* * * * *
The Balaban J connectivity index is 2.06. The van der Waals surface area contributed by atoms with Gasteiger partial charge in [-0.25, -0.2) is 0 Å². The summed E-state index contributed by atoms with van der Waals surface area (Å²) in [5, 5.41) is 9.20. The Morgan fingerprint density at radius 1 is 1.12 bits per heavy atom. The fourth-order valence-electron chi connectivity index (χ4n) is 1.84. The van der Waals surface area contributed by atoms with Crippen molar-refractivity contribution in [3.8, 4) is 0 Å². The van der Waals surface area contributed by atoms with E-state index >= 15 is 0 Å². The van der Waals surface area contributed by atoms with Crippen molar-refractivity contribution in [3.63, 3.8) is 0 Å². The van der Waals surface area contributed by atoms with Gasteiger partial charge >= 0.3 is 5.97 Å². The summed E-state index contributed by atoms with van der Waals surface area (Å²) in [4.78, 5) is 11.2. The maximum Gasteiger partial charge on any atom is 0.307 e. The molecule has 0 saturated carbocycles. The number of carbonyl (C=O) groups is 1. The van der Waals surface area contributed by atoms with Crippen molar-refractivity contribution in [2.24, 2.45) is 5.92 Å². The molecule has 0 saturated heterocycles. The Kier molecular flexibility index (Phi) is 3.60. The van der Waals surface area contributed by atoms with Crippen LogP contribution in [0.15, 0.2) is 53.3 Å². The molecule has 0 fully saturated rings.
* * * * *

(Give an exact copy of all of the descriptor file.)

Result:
The Balaban J connectivity index is 2.06. The van der Waals surface area contributed by atoms with Gasteiger partial charge in [-0.25, -0.2) is 0 Å². The summed E-state index contributed by atoms with van der Waals surface area (Å²) in [5, 5.41) is 9.20. The Morgan fingerprint density at radius 1 is 1.12 bits per heavy atom. The fourth-order valence-electron chi connectivity index (χ4n) is 1.84. The van der Waals surface area contributed by atoms with Crippen molar-refractivity contribution in [3.8, 4) is 0 Å². The van der Waals surface area contributed by atoms with E-state index >= 15 is 0 Å². The van der Waals surface area contributed by atoms with Crippen molar-refractivity contribution in [3.63, 3.8) is 0 Å². The van der Waals surface area contributed by atoms with Gasteiger partial charge >= 0.3 is 5.97 Å². The summed E-state index contributed by atoms with van der Waals surface area (Å²) in [4.78, 5) is 11.2. The maximum Gasteiger partial charge on any atom is 0.307 e. The molecule has 0 saturated carbocycles. The number of carbonyl (C=O) groups is 1. The van der Waals surface area contributed by atoms with Crippen molar-refractivity contribution in [2.24, 2.45) is 5.92 Å². The molecule has 0 saturated heterocycles. The Kier molecular flexibility index (Phi) is 3.60. The van der Waals surface area contributed by atoms with Crippen LogP contribution in [0.15, 0.2) is 53.3 Å². The molecule has 0 fully saturated rings.